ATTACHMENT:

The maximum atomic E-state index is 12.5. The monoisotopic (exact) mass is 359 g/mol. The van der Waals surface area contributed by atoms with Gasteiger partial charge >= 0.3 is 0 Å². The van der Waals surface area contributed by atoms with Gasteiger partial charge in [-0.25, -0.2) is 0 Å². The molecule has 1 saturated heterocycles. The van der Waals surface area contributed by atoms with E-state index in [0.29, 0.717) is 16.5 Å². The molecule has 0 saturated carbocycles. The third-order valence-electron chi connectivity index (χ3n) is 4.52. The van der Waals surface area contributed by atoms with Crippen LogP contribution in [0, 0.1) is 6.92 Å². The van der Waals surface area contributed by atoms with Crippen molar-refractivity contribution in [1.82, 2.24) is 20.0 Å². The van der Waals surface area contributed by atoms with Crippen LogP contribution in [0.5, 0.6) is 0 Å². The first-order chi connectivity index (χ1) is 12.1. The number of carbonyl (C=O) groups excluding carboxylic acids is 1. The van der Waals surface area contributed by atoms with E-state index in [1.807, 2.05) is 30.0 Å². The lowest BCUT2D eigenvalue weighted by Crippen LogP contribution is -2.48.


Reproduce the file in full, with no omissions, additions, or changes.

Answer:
The maximum atomic E-state index is 12.5. The monoisotopic (exact) mass is 359 g/mol. The van der Waals surface area contributed by atoms with Gasteiger partial charge >= 0.3 is 0 Å². The van der Waals surface area contributed by atoms with Gasteiger partial charge in [-0.25, -0.2) is 0 Å². The molecule has 1 saturated heterocycles. The van der Waals surface area contributed by atoms with E-state index in [0.29, 0.717) is 16.5 Å². The molecule has 0 saturated carbocycles. The third-order valence-electron chi connectivity index (χ3n) is 4.52. The van der Waals surface area contributed by atoms with Crippen LogP contribution in [0, 0.1) is 6.92 Å². The van der Waals surface area contributed by atoms with Crippen molar-refractivity contribution in [1.82, 2.24) is 20.0 Å². The van der Waals surface area contributed by atoms with Crippen LogP contribution in [0.5, 0.6) is 0 Å². The first-order chi connectivity index (χ1) is 12.1. The number of carbonyl (C=O) groups excluding carboxylic acids is 1. The van der Waals surface area contributed by atoms with E-state index in [1.807, 2.05) is 30.0 Å². The lowest BCUT2D eigenvalue weighted by Crippen LogP contribution is -2.48.